5. 5.
    Castañeda S, Blanco R, González-Gay MA. Adult-onset Still’s disease: advances in the treatment. Best Pract Res Clin Rheumatol. 2016;30(2):222–38.CrossRefGoogle Scholar
  6. 6.
    Pascual V, Allantaz F, Arce E, et al. Role of interleukin-1 (IL-1) in the pathogenesis of systemic onset juvenile idiopathic arthritis and clinical response to IL-1 blockade. J Exp Med. 2005;201(9):1479–86.CrossRefGoogle Scholar
  7. 7.
    Arthur VL, Shuldiner E, Remmers EF, et al. IL1RN variation influences both disease susceptibility and response to recombinant human interleukin-1 receptor antagonist therapy in systemic juvenile idiopathic arthritis. Arthritis Rheumatol. 2018;70(8):1319–30.CrossRefGoogle Scholar
  8. 8.
    Kimura Y, Weiss JE, Haroldson KL, et al. Pulmonary hypertension and other potentially fatal pulmonary complications in systemic juvenile idiopathic arthritis. Arthritis Care Res (Hoboken). 2013;65(5):745–52.CrossRefGoogle Scholar
  9. 9.
    Nirmala N, Brachat A, Feist E, et al. Gene-expression analysis of adult-onset Still’s disease and systemic juvenile idiopathic arthritis is consistent with a continuum of a single disease entity. Pediatr Rheumatol Online J. 2015;13:50.CrossRefGoogle Scholar
  10. 10.
    Néel A, Wahbi A, Tessoulin B, et al. Diagnostic and management of life-threatening adult-onset Still disease: a French nationwide multicenter study and systematic literature review. Crit Care. 2018;22(1):88.CrossRefGoogle Scholar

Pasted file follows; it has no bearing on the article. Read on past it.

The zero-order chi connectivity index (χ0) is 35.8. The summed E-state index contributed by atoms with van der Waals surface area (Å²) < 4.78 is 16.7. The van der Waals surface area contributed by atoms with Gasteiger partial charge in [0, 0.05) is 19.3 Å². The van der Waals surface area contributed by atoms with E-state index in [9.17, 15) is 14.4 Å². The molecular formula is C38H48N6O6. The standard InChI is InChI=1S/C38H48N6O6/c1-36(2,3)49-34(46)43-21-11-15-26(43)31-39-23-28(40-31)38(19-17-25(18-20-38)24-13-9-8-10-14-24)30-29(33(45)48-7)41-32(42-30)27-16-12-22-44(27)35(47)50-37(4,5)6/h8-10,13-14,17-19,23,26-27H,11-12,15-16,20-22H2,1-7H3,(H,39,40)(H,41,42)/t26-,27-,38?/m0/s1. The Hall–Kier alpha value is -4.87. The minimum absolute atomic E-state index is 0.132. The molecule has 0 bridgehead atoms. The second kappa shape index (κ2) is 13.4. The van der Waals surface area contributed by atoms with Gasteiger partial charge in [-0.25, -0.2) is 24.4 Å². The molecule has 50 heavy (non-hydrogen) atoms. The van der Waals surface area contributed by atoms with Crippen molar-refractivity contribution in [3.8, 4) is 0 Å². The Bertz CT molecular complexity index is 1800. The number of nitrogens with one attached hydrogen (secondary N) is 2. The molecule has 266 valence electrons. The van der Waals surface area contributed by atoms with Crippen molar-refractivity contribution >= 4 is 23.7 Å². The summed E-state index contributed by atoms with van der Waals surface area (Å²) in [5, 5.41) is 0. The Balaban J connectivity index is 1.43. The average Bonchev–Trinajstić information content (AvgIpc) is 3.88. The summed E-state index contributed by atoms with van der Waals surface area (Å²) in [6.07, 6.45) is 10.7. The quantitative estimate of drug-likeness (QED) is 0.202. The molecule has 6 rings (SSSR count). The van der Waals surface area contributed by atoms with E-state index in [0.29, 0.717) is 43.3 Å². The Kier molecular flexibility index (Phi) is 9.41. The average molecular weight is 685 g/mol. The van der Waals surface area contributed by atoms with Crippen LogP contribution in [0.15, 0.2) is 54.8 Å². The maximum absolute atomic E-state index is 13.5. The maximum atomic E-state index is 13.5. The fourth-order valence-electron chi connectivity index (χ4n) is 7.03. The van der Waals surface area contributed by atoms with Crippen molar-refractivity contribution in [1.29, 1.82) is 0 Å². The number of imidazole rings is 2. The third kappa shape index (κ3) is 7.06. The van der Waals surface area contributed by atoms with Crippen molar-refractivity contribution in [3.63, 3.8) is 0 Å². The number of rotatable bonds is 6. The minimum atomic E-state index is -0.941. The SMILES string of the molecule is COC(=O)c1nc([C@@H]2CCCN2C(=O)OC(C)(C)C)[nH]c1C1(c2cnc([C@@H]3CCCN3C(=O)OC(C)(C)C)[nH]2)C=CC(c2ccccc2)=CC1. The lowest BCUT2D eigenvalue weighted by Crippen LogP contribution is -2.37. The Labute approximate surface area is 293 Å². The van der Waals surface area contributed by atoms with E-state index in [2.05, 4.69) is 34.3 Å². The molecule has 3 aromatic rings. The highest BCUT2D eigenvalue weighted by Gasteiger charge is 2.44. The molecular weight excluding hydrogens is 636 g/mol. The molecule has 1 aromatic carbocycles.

11. 11.
    Ruscitti P, Cipriani P, Masedu F, et al. Adult-onset Still’s disease: evaluation of prognostic tools and validation of the systemic score by analysis of 100 cases from three centers. BMC Med. 2016;14(1):194.CrossRefGoogle Scholar
  12. 12.
    Schulert GS, Grom AA. Pathogenesis of macrophage activation syndrome and potential for cytokine-directed therapies. Annu Rev Med. 2015;66:145–59.CrossRefGoogle Scholar
  13. 13.
    Bracaglia C, Prencipe G, De Benedetti F. Macrophage activation syndrome: different mechanisms leading to a one clinical syndrome. Pediatr Rheumatol. 2017;15(1):5.CrossRefGoogle Scholar
  14. 14.
    Ringold S, Weiss PF, Beukelman T, et al. 2013 update of the 2011 American College of Rheumatology recommendations for the treatment of juvenile idiopathic arthritis: recommendations for the medical therapy of children with systemic juvenile idiopathic arthritis and tuberculosis screening among children receiving biologic medications. Arthritis Rheum. 2013;65(10):2499–512.CrossRefGoogle Scholar
  15. 15.
    Kineret (anakinra) 100 mg/0.67 ml solution for injection in pre-filled syringe. London: European Medicines Agency; 2018.Google Scholar
  16. 16.
    ter Haar NM, Tak T, Mokry M, et al. Reversal of sepsis-like features of neutrophils by interleukin-1 blockade in patients with systemic-onset juvenile idiopathic arthritis. Arthritis Rheumatol. 2018;70(6):943–56.CrossRefGoogle Scholar
  17. 17.
    Jeyaratnam J, ter Haar NM, Lachmann HJ, et al. The safety of live-attenuated vaccines in patients using IL-1 or IL-6 blockade: an international survey. Pediatric Rheumatology. 2018;16(19):1–6.Google Scholar
  18. 18.